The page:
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ance of the extremest of indignities, and sunk There are some abjurations still in himself to the bottoin of abjectedness, to exalt force among us here in England; as, by our condition to the contrary extreme. Boyle.

the statute of the 25th of king Charles ABJE'CTION. n. s. [from abject.] Mean II. all persons that are admitted into

ness of mind ; want of spirit; servility; any office, civil or military, must take baseness

the test; which is an abjuration of some That this should be termed baseness, abjecti-ne doctrines of the church of Rome. of mind, or servility, is it credible? Hooker,

There is likewise another oath of ab. The just medium lies betwixt pride and abjec

juration, which Jaymen and clergymen

L'Estrange. tion, the two extremes. A'BJECTLY, adv. [from abject.] In an

are both obliged to take ; and that is, abject manner ; meanly; basely ; ser.

to abjure the Pretender. Ayliffe. vileiy; contemptibly.

TO ABJU'RE; v. a. (abjuro, Lat.)

1. To cast off upon oath ; to swear not A'BJECTNESS. X. s. (from abject.] Abjec to do or not to have something. tion ; servility; meanness.

Either to die the death, or to abjure Servility and abjectness of humour is implicitly For ever the society of man. Sbakspeare: involved in the charge of lying. Gov.of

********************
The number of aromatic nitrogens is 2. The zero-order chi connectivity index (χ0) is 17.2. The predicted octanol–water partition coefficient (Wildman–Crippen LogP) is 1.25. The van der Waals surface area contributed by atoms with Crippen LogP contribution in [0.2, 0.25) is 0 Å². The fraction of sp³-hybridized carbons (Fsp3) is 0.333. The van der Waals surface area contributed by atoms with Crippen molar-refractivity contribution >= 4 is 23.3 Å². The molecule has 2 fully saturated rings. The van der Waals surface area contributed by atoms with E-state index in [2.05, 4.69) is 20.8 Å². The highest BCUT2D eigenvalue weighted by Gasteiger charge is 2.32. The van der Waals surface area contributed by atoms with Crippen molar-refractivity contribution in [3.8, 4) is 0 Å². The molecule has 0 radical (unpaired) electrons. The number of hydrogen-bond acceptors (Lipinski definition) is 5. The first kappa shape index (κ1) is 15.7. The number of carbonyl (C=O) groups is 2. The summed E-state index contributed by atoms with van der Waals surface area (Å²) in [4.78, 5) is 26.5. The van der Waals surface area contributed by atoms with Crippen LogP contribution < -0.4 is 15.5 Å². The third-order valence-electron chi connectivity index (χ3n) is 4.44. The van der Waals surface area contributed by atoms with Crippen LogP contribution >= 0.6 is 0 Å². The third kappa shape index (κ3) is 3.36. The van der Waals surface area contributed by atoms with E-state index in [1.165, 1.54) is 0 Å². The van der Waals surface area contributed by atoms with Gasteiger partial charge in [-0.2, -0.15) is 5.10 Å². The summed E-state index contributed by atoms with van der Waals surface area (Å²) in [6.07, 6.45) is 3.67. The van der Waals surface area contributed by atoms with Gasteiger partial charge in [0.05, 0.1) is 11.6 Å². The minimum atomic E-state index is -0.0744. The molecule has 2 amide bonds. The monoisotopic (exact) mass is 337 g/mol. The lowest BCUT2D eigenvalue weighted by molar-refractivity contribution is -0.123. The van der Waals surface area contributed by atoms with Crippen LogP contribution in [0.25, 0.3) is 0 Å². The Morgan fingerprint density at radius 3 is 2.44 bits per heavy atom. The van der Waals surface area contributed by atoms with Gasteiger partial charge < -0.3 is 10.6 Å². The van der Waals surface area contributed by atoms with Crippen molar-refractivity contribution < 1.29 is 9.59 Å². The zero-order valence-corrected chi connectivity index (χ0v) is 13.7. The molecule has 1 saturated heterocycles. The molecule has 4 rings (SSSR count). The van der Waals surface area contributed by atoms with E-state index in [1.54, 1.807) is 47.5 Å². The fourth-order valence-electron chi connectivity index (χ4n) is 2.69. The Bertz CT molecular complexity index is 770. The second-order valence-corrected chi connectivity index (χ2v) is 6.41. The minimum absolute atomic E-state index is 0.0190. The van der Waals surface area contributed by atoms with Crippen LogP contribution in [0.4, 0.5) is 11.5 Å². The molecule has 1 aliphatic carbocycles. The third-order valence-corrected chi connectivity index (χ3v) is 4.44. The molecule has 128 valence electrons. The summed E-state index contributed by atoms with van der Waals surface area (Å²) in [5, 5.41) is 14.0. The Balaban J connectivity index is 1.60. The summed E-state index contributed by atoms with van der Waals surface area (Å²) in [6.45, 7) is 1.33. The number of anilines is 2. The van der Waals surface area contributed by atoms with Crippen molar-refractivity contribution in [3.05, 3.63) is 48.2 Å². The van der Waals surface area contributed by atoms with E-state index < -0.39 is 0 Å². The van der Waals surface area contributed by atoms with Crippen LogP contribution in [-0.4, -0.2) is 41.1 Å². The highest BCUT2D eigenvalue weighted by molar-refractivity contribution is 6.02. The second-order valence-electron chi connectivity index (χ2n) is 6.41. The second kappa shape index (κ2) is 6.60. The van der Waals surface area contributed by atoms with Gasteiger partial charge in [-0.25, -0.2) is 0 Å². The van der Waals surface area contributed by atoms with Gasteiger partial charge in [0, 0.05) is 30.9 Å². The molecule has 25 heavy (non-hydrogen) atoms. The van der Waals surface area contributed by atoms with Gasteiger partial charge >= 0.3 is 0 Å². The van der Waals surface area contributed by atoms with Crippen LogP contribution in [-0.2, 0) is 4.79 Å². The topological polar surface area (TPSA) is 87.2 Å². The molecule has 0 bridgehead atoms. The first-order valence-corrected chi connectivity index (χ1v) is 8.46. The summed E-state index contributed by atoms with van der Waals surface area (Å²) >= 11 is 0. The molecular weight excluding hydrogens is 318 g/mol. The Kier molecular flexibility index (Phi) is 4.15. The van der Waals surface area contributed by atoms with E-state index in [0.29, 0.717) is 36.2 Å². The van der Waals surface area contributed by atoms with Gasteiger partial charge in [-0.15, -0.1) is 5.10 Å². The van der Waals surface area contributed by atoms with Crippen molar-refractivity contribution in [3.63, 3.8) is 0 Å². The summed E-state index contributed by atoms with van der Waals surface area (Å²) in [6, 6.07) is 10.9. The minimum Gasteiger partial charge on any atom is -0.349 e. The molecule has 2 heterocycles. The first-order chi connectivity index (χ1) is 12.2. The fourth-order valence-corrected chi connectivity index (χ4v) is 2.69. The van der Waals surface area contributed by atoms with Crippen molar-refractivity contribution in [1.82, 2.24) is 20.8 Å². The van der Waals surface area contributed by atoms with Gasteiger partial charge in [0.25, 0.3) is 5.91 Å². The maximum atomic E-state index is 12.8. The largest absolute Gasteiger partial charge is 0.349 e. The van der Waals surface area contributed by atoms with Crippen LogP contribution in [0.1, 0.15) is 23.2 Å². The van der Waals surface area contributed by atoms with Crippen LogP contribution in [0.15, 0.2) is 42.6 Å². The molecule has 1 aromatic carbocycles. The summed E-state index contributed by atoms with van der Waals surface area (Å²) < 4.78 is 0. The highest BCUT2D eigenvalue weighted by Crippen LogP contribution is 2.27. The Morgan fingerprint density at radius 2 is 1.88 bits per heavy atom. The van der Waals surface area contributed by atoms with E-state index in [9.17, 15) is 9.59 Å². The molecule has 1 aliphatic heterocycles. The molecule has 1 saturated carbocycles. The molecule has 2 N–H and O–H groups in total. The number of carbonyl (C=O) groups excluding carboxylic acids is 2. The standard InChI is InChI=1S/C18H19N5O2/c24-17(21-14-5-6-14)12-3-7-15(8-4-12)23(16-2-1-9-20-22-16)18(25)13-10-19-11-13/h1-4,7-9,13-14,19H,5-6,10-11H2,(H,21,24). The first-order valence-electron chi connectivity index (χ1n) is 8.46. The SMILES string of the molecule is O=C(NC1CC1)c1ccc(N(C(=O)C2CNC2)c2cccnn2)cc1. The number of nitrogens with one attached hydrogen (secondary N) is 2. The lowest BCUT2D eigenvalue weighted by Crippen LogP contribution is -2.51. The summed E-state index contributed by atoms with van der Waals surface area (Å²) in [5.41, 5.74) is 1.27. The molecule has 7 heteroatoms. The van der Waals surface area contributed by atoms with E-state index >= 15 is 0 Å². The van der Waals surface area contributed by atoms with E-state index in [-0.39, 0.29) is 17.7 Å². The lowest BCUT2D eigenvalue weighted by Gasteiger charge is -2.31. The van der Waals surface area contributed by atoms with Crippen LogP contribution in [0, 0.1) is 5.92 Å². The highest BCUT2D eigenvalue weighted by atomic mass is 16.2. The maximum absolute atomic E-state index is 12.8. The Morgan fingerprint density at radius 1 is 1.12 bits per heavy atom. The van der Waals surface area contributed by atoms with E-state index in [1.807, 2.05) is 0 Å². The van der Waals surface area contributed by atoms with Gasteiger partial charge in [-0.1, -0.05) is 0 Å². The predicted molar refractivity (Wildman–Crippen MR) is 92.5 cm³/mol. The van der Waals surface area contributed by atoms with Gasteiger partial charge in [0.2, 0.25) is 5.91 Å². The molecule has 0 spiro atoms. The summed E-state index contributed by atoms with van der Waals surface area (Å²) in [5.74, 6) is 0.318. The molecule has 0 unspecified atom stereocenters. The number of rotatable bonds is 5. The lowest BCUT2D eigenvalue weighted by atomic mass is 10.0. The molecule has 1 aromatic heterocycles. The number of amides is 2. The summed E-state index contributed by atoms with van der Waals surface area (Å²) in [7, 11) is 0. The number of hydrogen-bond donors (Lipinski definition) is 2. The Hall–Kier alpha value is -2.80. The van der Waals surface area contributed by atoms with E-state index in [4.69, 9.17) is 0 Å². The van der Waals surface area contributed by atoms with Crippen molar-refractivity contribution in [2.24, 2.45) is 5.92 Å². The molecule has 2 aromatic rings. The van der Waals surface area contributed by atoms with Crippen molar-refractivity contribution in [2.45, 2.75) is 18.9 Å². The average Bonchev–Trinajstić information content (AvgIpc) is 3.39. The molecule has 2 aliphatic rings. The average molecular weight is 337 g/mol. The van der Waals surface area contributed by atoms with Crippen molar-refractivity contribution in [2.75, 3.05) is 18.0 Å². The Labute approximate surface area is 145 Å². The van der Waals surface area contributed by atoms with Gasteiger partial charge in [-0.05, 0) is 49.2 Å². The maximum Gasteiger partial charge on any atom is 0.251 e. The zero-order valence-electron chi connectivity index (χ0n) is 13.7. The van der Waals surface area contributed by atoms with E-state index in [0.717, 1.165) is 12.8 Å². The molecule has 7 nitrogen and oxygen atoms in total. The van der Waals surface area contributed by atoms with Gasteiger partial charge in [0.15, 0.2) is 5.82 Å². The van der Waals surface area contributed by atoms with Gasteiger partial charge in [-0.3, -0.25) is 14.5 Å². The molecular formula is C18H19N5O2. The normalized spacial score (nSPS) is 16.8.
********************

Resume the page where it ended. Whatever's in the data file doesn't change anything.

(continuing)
tbe Tongue. No man, therefore, that hath not abjured his By humility I mean not the abjectness of a reason, and sworn allegiance to a preconceived base mind; but a prudent care not to over-value fantastical hypothesis, can undertake the deourselves upon any account. Greru's Cosmologia. fence of such a supposition.

Hale. ABILITY.'n. s. [habilité, Fr.]

2. To retract, recant, or abnegate, a posi1. The power to do any thing, whether

tion upon oath. depending upon skill, or riches, or To ABLA'CTATE. v. a. (ablacto, Lat.] strength, or any other quality

To wean from the breast.
Of singing thou hast got the reputation, ABLACT'ATION. n, s.

One of the me
Good Thyrsis: mine 1 yield to thy ability;
My heart doth seek another estimation. Sidney.

thods of grafting ; and, according to If aught in my ability may serve

the.signification of the word, as it were To lighten what thou suffer'st, and appease a weaning of a cyon by degrees from its Thy mind with what amends is in my pow'r; mother stock, not cutting it off wholly

Milton. from the stock till it is firmly united to They gave after their ability unto the trea

that on which it is grafted.

If any man minister, let him do it as of the

[ablaqueatio, ability which God giveth; that God in all things Lat.] The act or practice of opening may be glorified through Jesus Christ. 1 Pet. the ground about the roots of trees, to